Karl Englund’s research would be easier if all homes were built of Legos.
“If we designed for disassembly like that, you could just build your house, take it apart when you’re done with it, and then sell all the parts,” said Englund, an associate professor in WSU’s Department of Civil and Environmental Engineering.
As part of the five-year, $40 million Northwest Advanced Renewables Alliance grant that is developing regional biofuel solutions, Englund is trying to find communities that produce the most accessible, usable wood waste.
His research is an important part of NARA’s mission to develop an environmentally and economically efficient supply chain that will allow for an aviation biofuel industry in the Pacific Northwest.
If homes were built with Lego pieces, they could more easily be disassembled and reused to build something else. Since that is not the case, and most things are built with materials that mix products like wood with resins and other chemicals, tracking usable wood waste is a complicated process.
Wood waste can come from mills, forest waste, material recycling facilities (MRFs), and municipal solid waste sites (MSWs). The MSWs are day-to-day trash streams, or how our garbage gets from the curb to a landfill. Many communities also have MSWs that are specifically for construction and demolition (C and D) waste, which is where Englund is focusing his research.
“Forest waste is mostly bark and sticks, and a lot of furniture that we buy, like this desk for instance,” he says, tapping on his light brown desk, “are made of wood composites, wood materials mixed with resins and other chemicals that can be converted to biofuel.”
It is important to know how much actual wood is in those composites in order to determine how much energy it will take to extract the wood for use in biofuel production.
The C and D sites in the NARA region (Idaho, Montana, Oregon, and Washington) hold over 2.5 million tons of wood waste per year. Finding out how much usable wood waste is at each landfill might be manageable if they were structured the same, but they aren’t.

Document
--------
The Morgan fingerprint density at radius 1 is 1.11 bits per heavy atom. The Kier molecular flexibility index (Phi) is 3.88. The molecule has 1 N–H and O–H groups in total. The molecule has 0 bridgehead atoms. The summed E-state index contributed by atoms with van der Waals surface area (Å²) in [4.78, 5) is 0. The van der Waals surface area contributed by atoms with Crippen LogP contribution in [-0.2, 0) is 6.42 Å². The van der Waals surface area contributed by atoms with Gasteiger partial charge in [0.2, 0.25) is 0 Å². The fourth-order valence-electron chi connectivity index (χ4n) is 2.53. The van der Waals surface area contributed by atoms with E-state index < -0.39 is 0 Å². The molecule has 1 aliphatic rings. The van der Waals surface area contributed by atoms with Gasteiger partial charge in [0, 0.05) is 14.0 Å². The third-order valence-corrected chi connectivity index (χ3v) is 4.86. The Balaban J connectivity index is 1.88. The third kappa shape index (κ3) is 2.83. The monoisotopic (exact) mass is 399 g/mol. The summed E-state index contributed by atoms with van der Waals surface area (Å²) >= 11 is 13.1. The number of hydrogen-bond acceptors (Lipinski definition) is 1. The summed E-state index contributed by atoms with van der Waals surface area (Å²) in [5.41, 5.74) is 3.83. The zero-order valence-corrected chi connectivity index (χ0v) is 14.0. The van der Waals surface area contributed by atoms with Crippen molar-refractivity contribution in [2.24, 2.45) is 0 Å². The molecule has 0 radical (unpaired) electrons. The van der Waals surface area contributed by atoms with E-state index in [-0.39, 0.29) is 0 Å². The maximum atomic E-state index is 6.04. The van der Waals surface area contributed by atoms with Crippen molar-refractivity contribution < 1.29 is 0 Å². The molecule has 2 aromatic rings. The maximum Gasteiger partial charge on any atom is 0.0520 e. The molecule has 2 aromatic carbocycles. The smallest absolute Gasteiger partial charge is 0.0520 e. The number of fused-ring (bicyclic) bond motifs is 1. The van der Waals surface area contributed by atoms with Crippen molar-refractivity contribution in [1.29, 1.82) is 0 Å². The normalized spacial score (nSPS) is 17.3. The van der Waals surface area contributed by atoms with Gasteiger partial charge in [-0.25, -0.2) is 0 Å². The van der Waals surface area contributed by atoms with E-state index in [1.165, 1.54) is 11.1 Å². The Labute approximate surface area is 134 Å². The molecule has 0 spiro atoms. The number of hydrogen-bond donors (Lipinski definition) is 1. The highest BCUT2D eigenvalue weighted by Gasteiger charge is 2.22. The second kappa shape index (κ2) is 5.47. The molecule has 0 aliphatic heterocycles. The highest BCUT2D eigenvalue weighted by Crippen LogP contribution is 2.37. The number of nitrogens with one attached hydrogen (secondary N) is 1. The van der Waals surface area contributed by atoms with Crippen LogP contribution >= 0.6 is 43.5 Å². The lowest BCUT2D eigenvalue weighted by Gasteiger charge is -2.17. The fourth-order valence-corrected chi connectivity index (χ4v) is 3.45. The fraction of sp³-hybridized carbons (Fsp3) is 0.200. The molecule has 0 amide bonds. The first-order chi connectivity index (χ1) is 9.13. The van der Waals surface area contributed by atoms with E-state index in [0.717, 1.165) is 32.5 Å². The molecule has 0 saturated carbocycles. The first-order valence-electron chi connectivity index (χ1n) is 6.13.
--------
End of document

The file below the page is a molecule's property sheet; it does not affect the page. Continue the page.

“We know there is wood in the solid waste stream, but there is no mainstream structure followed, not even within each state,” Englund said.
So, Englund is trying to grasp the bigger picture by mapping out the Pacific Northwest based on landfills and MRFs. Since he does not have time to go from landfill to landfill documenting how much wood waste each has and how the wood is collected, he plans to develop a model that will predict answers to those questions based on factors that surround the landfills.
He is using a geographic information system (GIS) to do this mapping. A GIS combines software, hardware, and data on factors such as population density, industry, and other frameworks of a community that will help Englund to predict the type and amount of wood waste produced there.
For example, if he can predict about how much housing material will be made from composites in 30 years, than he can compare that percentage with the amount of housing wood waste a specific landfill brings in each year to set up a model of predicting how much wood waste is usable in that landfill.
Englund is in the second year of this research, and by the end of the NARA grant he hopes to have models set up that tell researchers demographically what type of wood is where, so that a future biofuel company might find the most economically and environmentally viable locations for transportation depots and refineries.
In This Issue
- Aerospace Technology and Innovation
- Biofuel Center of Excellence
- 3-D Printing With Moon Rocks
- Tracking Wood in Landfills
- WSU at Paris Air Show
- A Design Viewpoint
Read the entire issue. (PDF)